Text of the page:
An obvious question is how to zoom in and out in practice. For zooming out, Nicolini a refers to qualitative methods including interviewing and conducting shadowing and ethnographic observation of daily activities but also refers to the historical method of studying past practices. There is, however, no reason why an archaeologist could not interview or observe their colleagues as in Edgeworth , for example , or conduct auto-ethnography or self-reflection Ellis et al.

Other possible methods include surveys Faniel et al. Assuming that archaeology is defined in practice by what archaeologists do and how archaeology is carried out, and that it is conducted according to that defined practice, the question of defining archaeological practice and knowledge work is a primarily theoretical question to be resolved by archaeologists. It could be argued that it is enough that archaeologists understand and reflect upon what they do and the implications their choice of tools, perspectives and organisation of work have on what we know about the past.

However, the question is equally relevant for those working with archaeologists: Understanding practices and what counts as a practice is a premise of both self-understanding but also that of planning and getting others to do what they are supposed to do, as Levin and Donnison famously suggested. As a part of the endeavour of understanding what an archaeologist does, both by the archaeologists themselves and others working with archaeology, it might be useful to make or at least think about certain distinctions of different aspects of practices even if the characterisations are kept analytical rather than ontological by their nature.


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An obvious distinction is the question of the boundaries of what counts as archaeological, what is merely related to archaeology and what if anything falls categorically out of the domain of archaeology. In this sense it might be useful to see archaeological practices as encompassing all activities that belong to the domain of archaeology, directly contribute to its aims, and follow its epistemological norms and ideals.

This covers various forms of scholarly and professional inquiry and public and community archaeology that, in a broad sense, share a common understanding of how things should be known to be archaeological and that aim to make contributions to a shared archaeological body of knowledge.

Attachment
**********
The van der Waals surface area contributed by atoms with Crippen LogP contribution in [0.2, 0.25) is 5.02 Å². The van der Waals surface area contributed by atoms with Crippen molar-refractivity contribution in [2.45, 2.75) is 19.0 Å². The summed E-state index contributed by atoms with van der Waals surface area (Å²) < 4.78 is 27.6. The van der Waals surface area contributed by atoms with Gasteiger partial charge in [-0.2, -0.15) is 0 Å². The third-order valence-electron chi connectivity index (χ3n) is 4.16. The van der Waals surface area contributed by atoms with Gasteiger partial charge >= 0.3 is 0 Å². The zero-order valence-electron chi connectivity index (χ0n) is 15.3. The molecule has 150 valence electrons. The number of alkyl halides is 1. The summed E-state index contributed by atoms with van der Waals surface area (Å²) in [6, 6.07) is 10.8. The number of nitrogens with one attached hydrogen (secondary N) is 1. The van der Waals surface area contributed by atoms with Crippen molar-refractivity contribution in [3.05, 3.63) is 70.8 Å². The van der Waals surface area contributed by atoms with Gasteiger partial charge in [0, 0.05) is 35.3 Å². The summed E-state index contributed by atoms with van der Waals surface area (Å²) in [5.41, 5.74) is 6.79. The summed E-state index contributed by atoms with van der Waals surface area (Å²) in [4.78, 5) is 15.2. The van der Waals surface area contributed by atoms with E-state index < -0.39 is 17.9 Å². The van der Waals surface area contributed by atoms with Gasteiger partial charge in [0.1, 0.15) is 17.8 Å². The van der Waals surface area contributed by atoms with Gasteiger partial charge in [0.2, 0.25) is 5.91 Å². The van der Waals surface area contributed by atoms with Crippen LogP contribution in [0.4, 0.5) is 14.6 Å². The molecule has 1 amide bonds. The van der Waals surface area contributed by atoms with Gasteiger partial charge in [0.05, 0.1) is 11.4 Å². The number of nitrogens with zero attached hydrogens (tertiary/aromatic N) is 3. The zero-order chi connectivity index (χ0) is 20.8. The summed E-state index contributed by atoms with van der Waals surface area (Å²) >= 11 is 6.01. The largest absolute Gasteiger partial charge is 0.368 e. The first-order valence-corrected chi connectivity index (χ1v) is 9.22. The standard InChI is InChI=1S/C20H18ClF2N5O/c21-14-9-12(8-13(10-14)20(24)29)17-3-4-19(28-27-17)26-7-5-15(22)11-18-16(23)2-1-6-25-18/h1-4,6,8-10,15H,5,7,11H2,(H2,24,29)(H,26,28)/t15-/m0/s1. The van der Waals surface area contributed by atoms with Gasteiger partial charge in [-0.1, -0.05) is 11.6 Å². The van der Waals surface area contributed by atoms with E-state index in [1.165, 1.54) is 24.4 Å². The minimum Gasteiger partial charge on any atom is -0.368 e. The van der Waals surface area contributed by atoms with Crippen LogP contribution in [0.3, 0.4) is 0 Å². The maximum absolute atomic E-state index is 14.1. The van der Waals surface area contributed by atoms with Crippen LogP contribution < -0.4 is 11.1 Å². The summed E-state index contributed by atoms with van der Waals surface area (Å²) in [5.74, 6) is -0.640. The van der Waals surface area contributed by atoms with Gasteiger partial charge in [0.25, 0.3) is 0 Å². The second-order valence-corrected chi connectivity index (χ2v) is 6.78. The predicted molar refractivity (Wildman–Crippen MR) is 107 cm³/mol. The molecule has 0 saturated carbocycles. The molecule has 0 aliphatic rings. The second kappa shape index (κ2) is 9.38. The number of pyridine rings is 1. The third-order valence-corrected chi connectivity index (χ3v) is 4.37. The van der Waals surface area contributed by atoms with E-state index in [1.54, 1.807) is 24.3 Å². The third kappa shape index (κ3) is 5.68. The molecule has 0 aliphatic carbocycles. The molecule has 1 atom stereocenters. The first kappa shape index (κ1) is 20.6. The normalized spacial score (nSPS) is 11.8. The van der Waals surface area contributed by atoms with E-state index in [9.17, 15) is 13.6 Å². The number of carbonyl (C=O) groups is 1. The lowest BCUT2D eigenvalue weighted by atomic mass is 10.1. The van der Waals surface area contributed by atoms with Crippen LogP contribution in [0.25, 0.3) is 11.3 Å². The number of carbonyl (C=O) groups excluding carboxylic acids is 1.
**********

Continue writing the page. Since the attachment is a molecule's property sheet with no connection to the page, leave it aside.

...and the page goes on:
In contrast to archaeological practices, archaeology-related practices could be used to describe practices that exert influence on or are influenced by archaeological work or archaeological pursuits of knowledge. By this characterisation, it would be possible to discuss such activities in other scholarly and scientific disciplines ranging from history and cultural anthropology to forensic science and climate studies. It is apparent that the status of a specific practice is dependent on situation and perspective, and there is a grey-zone whether a specific practice should be seen as archaeological or archaeology-related especially when it comes to such undertakings that are somewhere between core and periphery from the perspective of archaeology, or that overlap with other epistemological and ontological fields.

For example, an archaeological excavation is undoubtedly an archaeological practice from an archaeological perspective whereas it can be seen as development-related practice from the from the viewpoint of the land developer. Similarly, the teaching of history, especially when it acknowledges the role of material culture, can be seen as an archaeology-related practice from an archaeological perspective but there is no reason why it could not be seen at the same time as a core practice in the context of education broadly defined.

Another obvious distinction is the question of digital versus non-digital. The debates surrounding archaeological practice and the digital raise a series of questions which, at present, have no answers. For example, zooming in to archaeological practices, what are our digital repertoires? What are the digital work routines, methods, tools, procedures held in common? How were these created and developed? Are they resources for local practice or for practice-networks? What is the nature of the identity of the members of the community?